Similarly, traditional opioid patient-controlled analgesia (PCA), which are extensively used concomitantly with peripheral nerve blocks and local anesthetics, are also less suitable in the setting of fast track recovery. Furthermore, in the case of local infiltration anaesthesia (LIA) –despite it being effective in controlling pain on the day of surgery– it is not effective in management of movement-evoked pain in the days following surgery.

Hence, driven by the need to overcome the limits to early rehabilitation posed by LIA and abductor canal block in the fast track protocol, our department decided to implement a relatively new patient-controlled analgesia system Zalviso® (AcelRx Pharmaceuticals, Redwood City, CA), approved for marketing in Europe in 2015. Zalviso is a novel drug/device delivery system for in-hospital management of moderate-to-severe post surgical pain. It provides patients with single-dose 15 μg sufentanil nanotablets with a 20-min lockout period. Upon need, the patient can access a sublingual nanotablet by pressing the handheld ZALVISO® dispenser, which is pre-programmed by the manufacturer and thus cannot be altered by users (nor hospital staff or patients), and which does not require the patient being connected to any IV infusion pumps (Sacerdote et al., 2016; Minkowitz et al., 2013).

Existing data from literature appear encouraging. A phase II study by Minkowitz et al. on the sublingual formulation in patients undergoing major surgeries, established 15 μg to be the optimal dosage in terms of efficacy and safety compared to lower dosages (superior analgesia and similar side effect profiles) (Minkowitz et al., 2013). Phase III studies have suggested analgesia to be superior compared to placebo (Jove et al., 2015; Melson et al., 2014; Busse et al., 2015) and equal to (but more rapid than) morphine administered through traditional IV-patient controlled analgesia (PCA) (Melson et al., 2014).

Among such studies, none however specifically address fast-track patient management in TKA. Therefore, our aim was to provide a pilot evaluation for such setting, comparing our standard of care (cFNB with multimodal analgesic approach) to the new SSTS Zalviso®.

Methods

This was a retrospective observational study on a representative group of typical TKA hospital patients undergoing unilateral total knee replacement under perioperative multimodal analgesia, including data from patients consecutively admitted to the Hip and Prosthetic Orthopaedics Department, Humanitas Research Hospital in Rozzano (Milan, Italy) between July 2016 and May 2017. Specifically, the study compared a group of TKA patients receiving the new SSTS postoperative analgesia (SSTS group) versus a group of patients with matching characteristics who were treated according to our standard pain-management protocol by multimodal analgesia, i.e. cFNB, plus administration of oxycodone/naloxone, and ketoprofene (cFNB group/control).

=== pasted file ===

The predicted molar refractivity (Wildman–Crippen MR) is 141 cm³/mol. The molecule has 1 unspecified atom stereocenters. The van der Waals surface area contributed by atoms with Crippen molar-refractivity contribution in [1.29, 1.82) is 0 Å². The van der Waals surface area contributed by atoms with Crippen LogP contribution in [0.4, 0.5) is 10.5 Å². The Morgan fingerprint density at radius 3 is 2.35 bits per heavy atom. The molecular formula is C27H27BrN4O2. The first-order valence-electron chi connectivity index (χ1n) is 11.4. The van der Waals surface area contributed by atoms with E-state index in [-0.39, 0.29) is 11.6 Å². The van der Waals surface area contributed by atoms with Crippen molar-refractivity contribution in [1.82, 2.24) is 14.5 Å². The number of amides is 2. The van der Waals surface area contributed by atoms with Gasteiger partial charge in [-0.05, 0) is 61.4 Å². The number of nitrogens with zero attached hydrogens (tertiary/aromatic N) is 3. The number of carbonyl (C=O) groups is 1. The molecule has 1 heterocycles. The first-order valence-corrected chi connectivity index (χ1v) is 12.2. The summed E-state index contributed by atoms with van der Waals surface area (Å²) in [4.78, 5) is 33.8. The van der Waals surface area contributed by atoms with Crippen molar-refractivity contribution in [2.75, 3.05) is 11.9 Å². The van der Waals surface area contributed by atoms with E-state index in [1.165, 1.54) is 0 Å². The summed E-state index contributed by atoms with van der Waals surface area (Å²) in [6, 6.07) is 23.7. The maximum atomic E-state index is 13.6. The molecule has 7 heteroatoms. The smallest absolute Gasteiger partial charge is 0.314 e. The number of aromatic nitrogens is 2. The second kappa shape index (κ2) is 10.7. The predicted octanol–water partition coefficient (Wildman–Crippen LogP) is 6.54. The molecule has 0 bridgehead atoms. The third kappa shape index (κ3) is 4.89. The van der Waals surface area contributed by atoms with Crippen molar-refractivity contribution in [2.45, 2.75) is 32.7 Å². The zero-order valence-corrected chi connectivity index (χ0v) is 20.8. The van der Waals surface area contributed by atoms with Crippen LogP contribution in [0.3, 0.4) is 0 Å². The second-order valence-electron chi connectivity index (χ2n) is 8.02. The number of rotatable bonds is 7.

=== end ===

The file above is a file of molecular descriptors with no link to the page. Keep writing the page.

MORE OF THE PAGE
Inclusion criteria were limited to age > 18 years, suitability for a fast track approach, and the patient’s ability to describe and report pain; whereas exclusion criteria were the administration of general anaesthesia during surgery, admission to the intensive care unit, history of chronic pain other than preoperative knee pain, alcohol or drug addiction, and cognitive or psychiatric disorders. All data used within the study were obtained through the patients’ hospital records and included patient demographic data, all data regarding intraoperative management and postoperative analgesia, and pain scores.

Peri-operatory pain management

In accordance with our hospital protocol, general anaesthesia was not foreseen for this procedure. Both groups received sub-aracnoid anesthesia with bupivacaine 12/15 mg prior to surgery and LIA with ropivacaine 400 mg around the surgical wound immediately after surgery. In addition to these, the routine surgical protocol also included administration of ondansetron 4 mg, metoclopramide 10 mg, tranexamic acid 1000 mg in 200 ml saline (performed by the surgeon prior to the end of the surgical intervention), methylprednisolone 125 mg, and ranitinidine 50 mg.

After surgery, patients in the SSTS group received sublingual sufentanil SSTS (15 μg upon need) plus etoricoxib 120 mg (1 capsule/24 h) or –in the case of intolerance to FANS– paracetamol 1 g three times a day. Conversely, patients treated according to our standard protocol (cFNB group/control) underwent continuous femoral nerve block (cFNB) at the inguinal canal with continuous infusion of local anaesthetic (ropivacaine 0.125% 5 ml\h) and oxycodone/nalaxone10 mg/5 mg tablets twice daily plus ketoprofene 100 mg 2 capsule/24 h or, in the case of intolerance to FANS, paracetamol 1 g three times a day,